Cloud Inventory

Tracking assets requires a change

One of the golden rules of IT security is that you need to maintain an accurate inventory of your assets. After all, if you don’t know what you have then how you can secure it? This may cover a list of physical devices (servers, routers, firewalls), virtual machines, software… An “asset” is an extremely flexible term and you need to look at it from various viewpoints to ensure you have good knowledge of your environment.

Traditionally many of the tools we use to track this stuff are based around a relatively static concept of machine persistency; if it takes months to get tin onto the datacenter floor and then it’ll stay there for 3 or more years then it makes sense to track physical assets in that way. Similarly if you build a VM and it stays around for a year and runs a known application then we can use that VM as the basis for an inventory record. We can create tools that use the OS as the core record and scan the machine (e.g. ssh in) and discover relationships (child VMs; OS version; software running; communications between servers; etc) and automatically build out the inventory. This is good standard enterprise IT management.

The cloud, though, can change this. I can spin up a server in under a minute, run my application for 2 hours, then shut it down again. Tomorrow I can spin up another copy (with a new machine identity, new IP address, etc). The machine isn’t up long enough to be scanned, and even if we could then the records would be stale and useless.

So we need to rethink how we deal with inventory in a cloud world.


The first thing people typically think of, when considering cloud, is the IaaS model. Spin up an AWS VPC, create networks, VMs, install your app. We’re in the cloud! And this is fine. You’re basically treating the cloud as an outsourced data center, with the assets being an extension of your core environment. In this scenario your existing tools and processes may well be sufficient.

However a primary feature of an IaaS is that it can be a lot more dynamic than that. There’s an API to let you build new assets and these are available almost immediately. I could run a script that builds a new VPC, creates a three tier network architecture, installs VMs, deploys my app. Within minutes I have a full stack.

This can lead to a shadow IT problem, so it becomes very important to control IaaS services. Central IT should provide the tools and the gateway services to the cloud and not allow direct administrative access.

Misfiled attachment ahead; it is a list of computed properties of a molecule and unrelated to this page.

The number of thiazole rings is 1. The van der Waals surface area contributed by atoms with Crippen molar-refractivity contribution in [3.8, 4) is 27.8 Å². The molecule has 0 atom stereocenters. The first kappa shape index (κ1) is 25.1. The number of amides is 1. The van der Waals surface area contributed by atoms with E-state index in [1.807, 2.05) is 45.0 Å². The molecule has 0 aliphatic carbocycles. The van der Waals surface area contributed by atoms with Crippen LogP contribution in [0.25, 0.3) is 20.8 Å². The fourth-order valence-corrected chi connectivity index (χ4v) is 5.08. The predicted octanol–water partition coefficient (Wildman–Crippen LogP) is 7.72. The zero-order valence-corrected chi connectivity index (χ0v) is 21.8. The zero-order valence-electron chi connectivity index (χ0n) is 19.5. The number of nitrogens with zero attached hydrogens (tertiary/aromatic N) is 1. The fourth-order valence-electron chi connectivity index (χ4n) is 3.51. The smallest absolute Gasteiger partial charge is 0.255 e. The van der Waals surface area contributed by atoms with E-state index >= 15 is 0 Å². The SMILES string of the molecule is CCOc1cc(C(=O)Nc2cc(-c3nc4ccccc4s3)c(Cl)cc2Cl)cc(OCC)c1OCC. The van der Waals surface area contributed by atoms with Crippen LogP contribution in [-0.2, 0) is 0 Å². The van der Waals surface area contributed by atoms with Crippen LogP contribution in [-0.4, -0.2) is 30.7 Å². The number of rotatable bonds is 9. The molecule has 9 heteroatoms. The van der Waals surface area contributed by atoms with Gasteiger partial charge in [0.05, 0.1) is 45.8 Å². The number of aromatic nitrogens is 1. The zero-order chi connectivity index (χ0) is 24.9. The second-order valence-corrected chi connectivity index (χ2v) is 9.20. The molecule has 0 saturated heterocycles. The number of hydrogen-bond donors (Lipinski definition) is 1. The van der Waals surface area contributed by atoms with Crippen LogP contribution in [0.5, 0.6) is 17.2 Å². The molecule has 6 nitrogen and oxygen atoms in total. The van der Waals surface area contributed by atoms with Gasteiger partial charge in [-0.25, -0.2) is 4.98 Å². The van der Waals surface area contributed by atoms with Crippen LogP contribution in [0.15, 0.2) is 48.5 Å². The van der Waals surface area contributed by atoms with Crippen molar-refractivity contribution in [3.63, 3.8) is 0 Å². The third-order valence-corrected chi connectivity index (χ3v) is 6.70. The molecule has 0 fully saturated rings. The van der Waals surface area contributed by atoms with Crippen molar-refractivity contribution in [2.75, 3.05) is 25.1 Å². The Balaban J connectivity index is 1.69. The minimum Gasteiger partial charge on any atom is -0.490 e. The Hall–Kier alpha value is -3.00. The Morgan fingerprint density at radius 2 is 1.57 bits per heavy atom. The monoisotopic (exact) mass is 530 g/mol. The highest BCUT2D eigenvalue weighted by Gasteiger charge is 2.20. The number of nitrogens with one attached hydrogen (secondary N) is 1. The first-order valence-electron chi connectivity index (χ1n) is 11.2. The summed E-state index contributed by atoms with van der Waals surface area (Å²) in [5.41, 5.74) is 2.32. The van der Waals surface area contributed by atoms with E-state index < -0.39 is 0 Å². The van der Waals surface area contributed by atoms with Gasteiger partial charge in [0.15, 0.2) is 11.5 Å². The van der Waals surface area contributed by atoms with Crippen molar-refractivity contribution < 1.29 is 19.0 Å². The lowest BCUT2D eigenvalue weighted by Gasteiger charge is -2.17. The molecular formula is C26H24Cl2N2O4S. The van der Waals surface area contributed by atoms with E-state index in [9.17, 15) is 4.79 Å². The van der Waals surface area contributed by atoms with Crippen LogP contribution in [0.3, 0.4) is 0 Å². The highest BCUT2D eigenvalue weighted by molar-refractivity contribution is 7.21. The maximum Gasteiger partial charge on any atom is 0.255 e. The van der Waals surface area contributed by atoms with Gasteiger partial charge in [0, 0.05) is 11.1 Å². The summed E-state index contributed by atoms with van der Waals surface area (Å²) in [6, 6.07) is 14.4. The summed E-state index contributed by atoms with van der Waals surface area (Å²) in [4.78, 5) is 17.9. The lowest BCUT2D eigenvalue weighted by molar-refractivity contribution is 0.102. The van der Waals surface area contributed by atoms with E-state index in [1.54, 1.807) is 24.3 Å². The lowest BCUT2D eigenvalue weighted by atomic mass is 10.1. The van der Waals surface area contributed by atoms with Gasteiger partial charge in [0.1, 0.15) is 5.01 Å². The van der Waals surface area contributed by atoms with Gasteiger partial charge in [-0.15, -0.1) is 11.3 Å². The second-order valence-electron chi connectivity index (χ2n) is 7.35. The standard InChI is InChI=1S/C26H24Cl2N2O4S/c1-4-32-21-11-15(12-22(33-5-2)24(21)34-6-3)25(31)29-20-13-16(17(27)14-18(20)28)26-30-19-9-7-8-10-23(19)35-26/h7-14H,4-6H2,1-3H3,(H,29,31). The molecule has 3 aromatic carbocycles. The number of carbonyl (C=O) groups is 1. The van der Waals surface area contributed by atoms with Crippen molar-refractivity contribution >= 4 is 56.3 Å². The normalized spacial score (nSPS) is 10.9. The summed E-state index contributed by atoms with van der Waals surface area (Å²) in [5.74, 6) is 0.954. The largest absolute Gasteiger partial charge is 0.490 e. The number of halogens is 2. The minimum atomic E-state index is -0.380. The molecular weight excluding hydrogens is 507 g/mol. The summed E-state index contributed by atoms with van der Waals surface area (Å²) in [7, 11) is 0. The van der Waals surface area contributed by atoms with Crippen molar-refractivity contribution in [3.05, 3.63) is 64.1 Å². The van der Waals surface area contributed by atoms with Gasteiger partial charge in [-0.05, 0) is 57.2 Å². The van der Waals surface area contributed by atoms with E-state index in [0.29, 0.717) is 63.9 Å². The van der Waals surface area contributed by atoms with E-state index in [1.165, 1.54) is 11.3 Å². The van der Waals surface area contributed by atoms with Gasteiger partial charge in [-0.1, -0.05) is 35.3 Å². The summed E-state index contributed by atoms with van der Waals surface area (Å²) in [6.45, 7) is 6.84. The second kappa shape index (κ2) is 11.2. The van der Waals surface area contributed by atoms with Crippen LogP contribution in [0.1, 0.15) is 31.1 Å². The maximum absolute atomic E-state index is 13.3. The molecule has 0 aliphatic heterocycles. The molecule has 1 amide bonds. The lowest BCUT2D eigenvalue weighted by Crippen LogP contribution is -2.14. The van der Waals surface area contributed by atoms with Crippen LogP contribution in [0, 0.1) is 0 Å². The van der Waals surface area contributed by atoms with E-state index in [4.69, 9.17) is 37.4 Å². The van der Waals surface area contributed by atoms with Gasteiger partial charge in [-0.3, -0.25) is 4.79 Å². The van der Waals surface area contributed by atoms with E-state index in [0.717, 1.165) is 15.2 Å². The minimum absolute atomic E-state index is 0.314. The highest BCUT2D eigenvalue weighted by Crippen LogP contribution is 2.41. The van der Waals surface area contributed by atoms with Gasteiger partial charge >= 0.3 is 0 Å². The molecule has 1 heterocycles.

This can also be used to solve the “need to scan” nature of existing systems; your tooling can tag the data by requiring this to be specified up front (“I’m building 3 VMs with RedHat 7 to run application XYZ and it needs to listen on port 443 and speak to database ABC”). You have the data needed for your inventory, up front!

The same can be true for other sorts of infrastructure (networking, WAFs, firewalls, storage). If you must permit this level of administrative access to the cloud provider then ensure there’s an audit trail of activity (e.g. AWS CloudTrail) that can be used to track the API calls and maintain the inventory information, accordingly.

However we’re not quite finished… a lot of inventories are point in time snapshots; “this is what we have now”. Unfortunately a data breach may not be detected for quite a while (I’ve see 200 days thrown around a lot). Since your cloud server may have been shut down, IP address re-used for another application, and a new instance created elsewhere, we need the ability to “time travel”; maintain an audit trail to allow us to recreate the state of the inventory at whatever time we care about.

And, bonus! This also helps speed up delivery of internal IaaS services.


In some respects an off-premise PaaS provider is probably easier to manage than an IaaS; PaaS engagements are typically more “heavy weight” than just spinning up a few VMs, and the teams using them are more likely to follow corporate processes around vendor management (especially if the team wants a VPN into the PaaS environment), and this can help ensure the application inventory is correctly maintained. At this point we can’t create an “application to host” mapping, because there is no fixed host, but we can easily see how the PaaS provider becomes an equivalent parent entity.

Of course some teams may bypass the controls (another Shadow IT issue), especially where the PaaS is directly reachable and management via https. Some of these concerns can be addressed in a similar way to SaaS, which we’ll get to in a moment.